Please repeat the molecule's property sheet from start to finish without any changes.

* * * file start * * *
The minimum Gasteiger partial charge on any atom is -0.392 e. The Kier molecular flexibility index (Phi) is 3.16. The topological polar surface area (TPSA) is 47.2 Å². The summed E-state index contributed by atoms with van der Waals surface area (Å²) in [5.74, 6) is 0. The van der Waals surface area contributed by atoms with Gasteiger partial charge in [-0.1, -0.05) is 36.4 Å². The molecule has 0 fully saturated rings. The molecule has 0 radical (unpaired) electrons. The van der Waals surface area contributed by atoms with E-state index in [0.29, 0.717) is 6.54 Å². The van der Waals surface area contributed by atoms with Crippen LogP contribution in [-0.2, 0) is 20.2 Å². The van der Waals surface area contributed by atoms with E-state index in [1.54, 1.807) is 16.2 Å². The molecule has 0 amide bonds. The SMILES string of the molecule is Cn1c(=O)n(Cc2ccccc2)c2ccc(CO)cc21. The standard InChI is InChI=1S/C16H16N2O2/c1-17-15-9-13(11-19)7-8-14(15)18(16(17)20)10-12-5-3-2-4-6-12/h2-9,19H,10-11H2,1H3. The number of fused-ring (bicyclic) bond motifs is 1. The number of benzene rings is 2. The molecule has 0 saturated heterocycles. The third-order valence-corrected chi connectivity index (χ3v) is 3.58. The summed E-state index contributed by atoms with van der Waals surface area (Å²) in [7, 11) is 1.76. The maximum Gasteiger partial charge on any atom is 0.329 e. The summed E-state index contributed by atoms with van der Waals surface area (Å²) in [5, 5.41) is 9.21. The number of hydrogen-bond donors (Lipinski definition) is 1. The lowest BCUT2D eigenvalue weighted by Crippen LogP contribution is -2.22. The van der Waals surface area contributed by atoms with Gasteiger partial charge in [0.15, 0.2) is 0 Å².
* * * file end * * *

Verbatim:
The minimum Gasteiger partial charge on any atom is -0.392 e. The Kier molecular flexibility index (Phi) is 3.16. The topological polar surface area (TPSA) is 47.2 Å². The summed E-state index contributed by atoms with van der Waals surface area (Å²) in [5.74, 6) is 0. The van der Waals surface area contributed by atoms with Gasteiger partial charge in [-0.1, -0.05) is 36.4 Å². The molecule has 0 fully saturated rings. The molecule has 0 radical (unpaired) electrons. The van der Waals surface area contributed by atoms with E-state index in [0.29, 0.717) is 6.54 Å². The van der Waals surface area contributed by atoms with Crippen LogP contribution in [-0.2, 0) is 20.2 Å². The van der Waals surface area contributed by atoms with E-state index in [1.54, 1.807) is 16.2 Å². The molecule has 0 amide bonds. The SMILES string of the molecule is Cn1c(=O)n(Cc2ccccc2)c2ccc(CO)cc21. The standard InChI is InChI=1S/C16H16N2O2/c1-17-15-9-13(11-19)7-8-14(15)18(16(17)20)10-12-5-3-2-4-6-12/h2-9,19H,10-11H2,1H3. The number of fused-ring (bicyclic) bond motifs is 1. The number of benzene rings is 2. The molecule has 0 saturated heterocycles. The third-order valence-corrected chi connectivity index (χ3v) is 3.58. The summed E-state index contributed by atoms with van der Waals surface area (Å²) in [7, 11) is 1.76. The maximum Gasteiger partial charge on any atom is 0.329 e. The summed E-state index contributed by atoms with van der Waals surface area (Å²) in [5, 5.41) is 9.21. The number of hydrogen-bond donors (Lipinski definition) is 1. The lowest BCUT2D eigenvalue weighted by Crippen LogP contribution is -2.22. The van der Waals surface area contributed by atoms with Gasteiger partial charge in [0.15, 0.2) is 0 Å².